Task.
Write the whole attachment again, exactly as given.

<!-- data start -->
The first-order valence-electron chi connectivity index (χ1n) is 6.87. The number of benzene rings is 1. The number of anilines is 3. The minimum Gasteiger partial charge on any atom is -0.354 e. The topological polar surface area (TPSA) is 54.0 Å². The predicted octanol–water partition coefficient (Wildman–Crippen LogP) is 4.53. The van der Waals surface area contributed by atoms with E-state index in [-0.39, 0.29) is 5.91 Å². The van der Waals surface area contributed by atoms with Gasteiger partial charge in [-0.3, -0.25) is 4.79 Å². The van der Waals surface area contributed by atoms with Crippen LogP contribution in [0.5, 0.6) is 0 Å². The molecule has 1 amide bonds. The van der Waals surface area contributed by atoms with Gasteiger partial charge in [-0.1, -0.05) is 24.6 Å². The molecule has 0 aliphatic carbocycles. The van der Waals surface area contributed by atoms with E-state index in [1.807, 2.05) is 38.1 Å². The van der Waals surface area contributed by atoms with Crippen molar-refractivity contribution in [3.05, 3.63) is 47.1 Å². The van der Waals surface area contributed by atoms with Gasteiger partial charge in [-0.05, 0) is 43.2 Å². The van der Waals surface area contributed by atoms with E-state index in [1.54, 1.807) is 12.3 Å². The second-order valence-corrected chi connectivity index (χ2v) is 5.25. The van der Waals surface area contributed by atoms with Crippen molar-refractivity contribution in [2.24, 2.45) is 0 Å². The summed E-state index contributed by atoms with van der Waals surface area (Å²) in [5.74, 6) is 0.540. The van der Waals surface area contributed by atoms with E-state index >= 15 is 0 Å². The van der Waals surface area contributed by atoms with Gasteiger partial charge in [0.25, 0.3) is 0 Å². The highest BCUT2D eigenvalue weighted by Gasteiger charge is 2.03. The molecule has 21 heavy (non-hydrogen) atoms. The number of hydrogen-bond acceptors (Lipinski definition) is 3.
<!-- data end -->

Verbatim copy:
The first-order valence-electron chi connectivity index (χ1n) is 6.87. The number of benzene rings is 1. The number of anilines is 3. The minimum Gasteiger partial charge on any atom is -0.354 e. The topological polar surface area (TPSA) is 54.0 Å². The predicted octanol–water partition coefficient (Wildman–Crippen LogP) is 4.53. The van der Waals surface area contributed by atoms with E-state index in [-0.39, 0.29) is 5.91 Å². The van der Waals surface area contributed by atoms with Gasteiger partial charge in [-0.3, -0.25) is 4.79 Å². The van der Waals surface area contributed by atoms with Crippen LogP contribution in [0.5, 0.6) is 0 Å². The molecule has 1 amide bonds. The van der Waals surface area contributed by atoms with Gasteiger partial charge in [-0.1, -0.05) is 24.6 Å². The molecule has 0 aliphatic carbocycles. The van der Waals surface area contributed by atoms with E-state index in [1.807, 2.05) is 38.1 Å². The van der Waals surface area contributed by atoms with Crippen molar-refractivity contribution in [3.05, 3.63) is 47.1 Å². The van der Waals surface area contributed by atoms with Gasteiger partial charge in [-0.05, 0) is 43.2 Å². The van der Waals surface area contributed by atoms with E-state index in [1.54, 1.807) is 12.3 Å². The second-order valence-corrected chi connectivity index (χ2v) is 5.25. The van der Waals surface area contributed by atoms with Crippen molar-refractivity contribution in [2.24, 2.45) is 0 Å². The summed E-state index contributed by atoms with van der Waals surface area (Å²) in [5.74, 6) is 0.540. The van der Waals surface area contributed by atoms with E-state index >= 15 is 0 Å². The van der Waals surface area contributed by atoms with Gasteiger partial charge in [0.25, 0.3) is 0 Å². The highest BCUT2D eigenvalue weighted by Gasteiger charge is 2.03. The molecule has 21 heavy (non-hydrogen) atoms. The number of hydrogen-bond acceptors (Lipinski definition) is 3.